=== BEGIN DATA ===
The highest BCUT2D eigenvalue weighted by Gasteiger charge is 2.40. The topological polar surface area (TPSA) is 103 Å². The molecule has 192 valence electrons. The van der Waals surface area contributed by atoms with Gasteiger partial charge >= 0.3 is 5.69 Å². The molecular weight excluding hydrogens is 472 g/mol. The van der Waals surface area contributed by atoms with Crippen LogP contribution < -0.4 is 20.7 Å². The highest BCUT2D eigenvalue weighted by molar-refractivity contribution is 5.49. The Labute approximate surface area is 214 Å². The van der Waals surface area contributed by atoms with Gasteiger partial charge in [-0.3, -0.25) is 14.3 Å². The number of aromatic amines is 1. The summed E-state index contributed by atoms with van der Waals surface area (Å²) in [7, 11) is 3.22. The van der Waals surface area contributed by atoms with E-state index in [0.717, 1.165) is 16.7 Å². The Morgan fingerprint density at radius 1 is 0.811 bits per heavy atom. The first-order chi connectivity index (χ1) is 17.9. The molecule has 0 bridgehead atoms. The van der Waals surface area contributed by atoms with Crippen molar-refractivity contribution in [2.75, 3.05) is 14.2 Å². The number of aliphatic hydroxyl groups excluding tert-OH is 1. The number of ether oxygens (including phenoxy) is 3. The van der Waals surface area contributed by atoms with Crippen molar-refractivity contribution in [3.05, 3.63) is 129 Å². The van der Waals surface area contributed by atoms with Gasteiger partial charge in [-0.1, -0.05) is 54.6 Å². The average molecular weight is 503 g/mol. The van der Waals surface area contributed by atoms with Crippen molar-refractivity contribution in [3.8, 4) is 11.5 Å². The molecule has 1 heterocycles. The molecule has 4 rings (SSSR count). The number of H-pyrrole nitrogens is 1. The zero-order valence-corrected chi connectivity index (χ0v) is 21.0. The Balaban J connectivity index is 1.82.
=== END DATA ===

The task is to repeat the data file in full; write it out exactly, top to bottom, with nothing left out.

The highest BCUT2D eigenvalue weighted by Gasteiger charge is 2.40. The topological polar surface area (TPSA) is 103 Å². The molecule has 192 valence electrons. The van der Waals surface area contributed by atoms with Gasteiger partial charge >= 0.3 is 5.69 Å². The molecular weight excluding hydrogens is 472 g/mol. The van der Waals surface area contributed by atoms with Crippen LogP contribution < -0.4 is 20.7 Å². The highest BCUT2D eigenvalue weighted by molar-refractivity contribution is 5.49. The Labute approximate surface area is 214 Å². The van der Waals surface area contributed by atoms with Gasteiger partial charge in [-0.3, -0.25) is 14.3 Å². The number of aromatic amines is 1. The summed E-state index contributed by atoms with van der Waals surface area (Å²) in [7, 11) is 3.22. The van der Waals surface area contributed by atoms with E-state index in [0.717, 1.165) is 16.7 Å². The Morgan fingerprint density at radius 1 is 0.811 bits per heavy atom. The first-order chi connectivity index (χ1) is 17.9. The molecule has 0 bridgehead atoms. The van der Waals surface area contributed by atoms with Crippen molar-refractivity contribution in [2.75, 3.05) is 14.2 Å². The number of aliphatic hydroxyl groups excluding tert-OH is 1. The number of ether oxygens (including phenoxy) is 3. The van der Waals surface area contributed by atoms with Crippen molar-refractivity contribution in [3.05, 3.63) is 129 Å². The van der Waals surface area contributed by atoms with Gasteiger partial charge in [-0.1, -0.05) is 54.6 Å². The average molecular weight is 503 g/mol. The van der Waals surface area contributed by atoms with Crippen molar-refractivity contribution in [3.8, 4) is 11.5 Å². The molecule has 1 heterocycles. The molecule has 4 rings (SSSR count). The number of H-pyrrole nitrogens is 1. The zero-order valence-corrected chi connectivity index (χ0v) is 21.0. The Balaban J connectivity index is 1.82.